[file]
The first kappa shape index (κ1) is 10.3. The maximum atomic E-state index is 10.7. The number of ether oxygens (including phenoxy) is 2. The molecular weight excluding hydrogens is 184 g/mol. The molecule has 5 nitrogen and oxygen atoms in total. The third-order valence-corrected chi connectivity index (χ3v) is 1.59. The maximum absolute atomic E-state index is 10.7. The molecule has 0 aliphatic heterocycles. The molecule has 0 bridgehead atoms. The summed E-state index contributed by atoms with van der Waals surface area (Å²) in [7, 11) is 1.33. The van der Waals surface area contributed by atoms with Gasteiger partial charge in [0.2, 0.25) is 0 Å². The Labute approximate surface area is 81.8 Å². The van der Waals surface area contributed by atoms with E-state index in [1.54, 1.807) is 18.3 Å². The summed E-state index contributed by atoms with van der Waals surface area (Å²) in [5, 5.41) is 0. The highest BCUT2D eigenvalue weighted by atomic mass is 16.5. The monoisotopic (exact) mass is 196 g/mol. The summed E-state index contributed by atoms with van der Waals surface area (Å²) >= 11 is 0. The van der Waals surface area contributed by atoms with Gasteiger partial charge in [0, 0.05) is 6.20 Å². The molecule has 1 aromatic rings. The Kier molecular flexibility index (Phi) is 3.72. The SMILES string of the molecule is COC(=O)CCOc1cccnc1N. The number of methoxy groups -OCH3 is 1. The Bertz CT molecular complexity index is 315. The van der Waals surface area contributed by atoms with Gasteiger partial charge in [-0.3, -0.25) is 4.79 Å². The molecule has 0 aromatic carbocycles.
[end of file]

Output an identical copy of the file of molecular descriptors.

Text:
The first kappa shape index (κ1) is 10.3. The maximum atomic E-state index is 10.7. The number of ether oxygens (including phenoxy) is 2. The molecular weight excluding hydrogens is 184 g/mol. The molecule has 5 nitrogen and oxygen atoms in total. The third-order valence-corrected chi connectivity index (χ3v) is 1.59. The maximum absolute atomic E-state index is 10.7. The molecule has 0 aliphatic heterocycles. The molecule has 0 bridgehead atoms. The summed E-state index contributed by atoms with van der Waals surface area (Å²) in [7, 11) is 1.33. The van der Waals surface area contributed by atoms with Gasteiger partial charge in [0.2, 0.25) is 0 Å². The Labute approximate surface area is 81.8 Å². The van der Waals surface area contributed by atoms with E-state index in [1.54, 1.807) is 18.3 Å². The summed E-state index contributed by atoms with van der Waals surface area (Å²) in [5, 5.41) is 0. The highest BCUT2D eigenvalue weighted by atomic mass is 16.5. The monoisotopic (exact) mass is 196 g/mol. The summed E-state index contributed by atoms with van der Waals surface area (Å²) >= 11 is 0. The van der Waals surface area contributed by atoms with Gasteiger partial charge in [0, 0.05) is 6.20 Å². The molecule has 1 aromatic rings. The Kier molecular flexibility index (Phi) is 3.72. The SMILES string of the molecule is COC(=O)CCOc1cccnc1N. The number of methoxy groups -OCH3 is 1. The Bertz CT molecular complexity index is 315. The van der Waals surface area contributed by atoms with Gasteiger partial charge in [-0.3, -0.25) is 4.79 Å². The molecule has 0 aromatic carbocycles.